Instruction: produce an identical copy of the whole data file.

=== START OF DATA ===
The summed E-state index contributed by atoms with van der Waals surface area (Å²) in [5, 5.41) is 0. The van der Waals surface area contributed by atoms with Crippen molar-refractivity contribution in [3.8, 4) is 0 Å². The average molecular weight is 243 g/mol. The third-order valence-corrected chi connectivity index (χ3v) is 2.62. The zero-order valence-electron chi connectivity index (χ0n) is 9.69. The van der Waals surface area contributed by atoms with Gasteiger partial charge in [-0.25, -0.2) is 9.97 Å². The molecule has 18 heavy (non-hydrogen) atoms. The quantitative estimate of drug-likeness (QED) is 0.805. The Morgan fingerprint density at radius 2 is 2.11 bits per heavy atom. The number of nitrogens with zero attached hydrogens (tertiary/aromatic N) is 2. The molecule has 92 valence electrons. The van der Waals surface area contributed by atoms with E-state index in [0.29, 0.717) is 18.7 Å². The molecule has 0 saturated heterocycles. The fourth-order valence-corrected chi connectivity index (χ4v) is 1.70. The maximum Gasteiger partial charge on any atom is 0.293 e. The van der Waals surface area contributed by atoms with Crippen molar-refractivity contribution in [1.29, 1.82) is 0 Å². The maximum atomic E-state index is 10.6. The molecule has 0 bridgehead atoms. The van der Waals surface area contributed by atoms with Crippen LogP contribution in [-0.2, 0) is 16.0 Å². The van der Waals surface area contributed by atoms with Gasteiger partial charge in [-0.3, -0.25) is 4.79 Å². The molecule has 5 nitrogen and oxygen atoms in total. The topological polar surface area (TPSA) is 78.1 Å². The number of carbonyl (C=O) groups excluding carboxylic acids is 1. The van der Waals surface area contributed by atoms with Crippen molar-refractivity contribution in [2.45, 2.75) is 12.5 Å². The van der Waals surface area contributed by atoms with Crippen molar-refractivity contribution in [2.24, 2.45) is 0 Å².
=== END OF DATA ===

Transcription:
The summed E-state index contributed by atoms with van der Waals surface area (Å²) in [5, 5.41) is 0. The van der Waals surface area contributed by atoms with Crippen molar-refractivity contribution in [3.8, 4) is 0 Å². The average molecular weight is 243 g/mol. The third-order valence-corrected chi connectivity index (χ3v) is 2.62. The zero-order valence-electron chi connectivity index (χ0n) is 9.69. The van der Waals surface area contributed by atoms with Gasteiger partial charge in [-0.25, -0.2) is 9.97 Å². The molecule has 18 heavy (non-hydrogen) atoms. The quantitative estimate of drug-likeness (QED) is 0.805. The Morgan fingerprint density at radius 2 is 2.11 bits per heavy atom. The number of nitrogens with zero attached hydrogens (tertiary/aromatic N) is 2. The molecule has 92 valence electrons. The van der Waals surface area contributed by atoms with E-state index in [0.29, 0.717) is 18.7 Å². The molecule has 0 saturated heterocycles. The fourth-order valence-corrected chi connectivity index (χ4v) is 1.70. The maximum Gasteiger partial charge on any atom is 0.293 e. The van der Waals surface area contributed by atoms with Crippen molar-refractivity contribution in [1.29, 1.82) is 0 Å². The maximum atomic E-state index is 10.6. The molecule has 0 bridgehead atoms. The van der Waals surface area contributed by atoms with Crippen LogP contribution in [-0.2, 0) is 16.0 Å². The van der Waals surface area contributed by atoms with Gasteiger partial charge in [-0.3, -0.25) is 4.79 Å². The molecule has 5 nitrogen and oxygen atoms in total. The topological polar surface area (TPSA) is 78.1 Å². The number of carbonyl (C=O) groups excluding carboxylic acids is 1. The van der Waals surface area contributed by atoms with Crippen molar-refractivity contribution in [2.45, 2.75) is 12.5 Å². The van der Waals surface area contributed by atoms with Crippen molar-refractivity contribution in [2.24, 2.45) is 0 Å².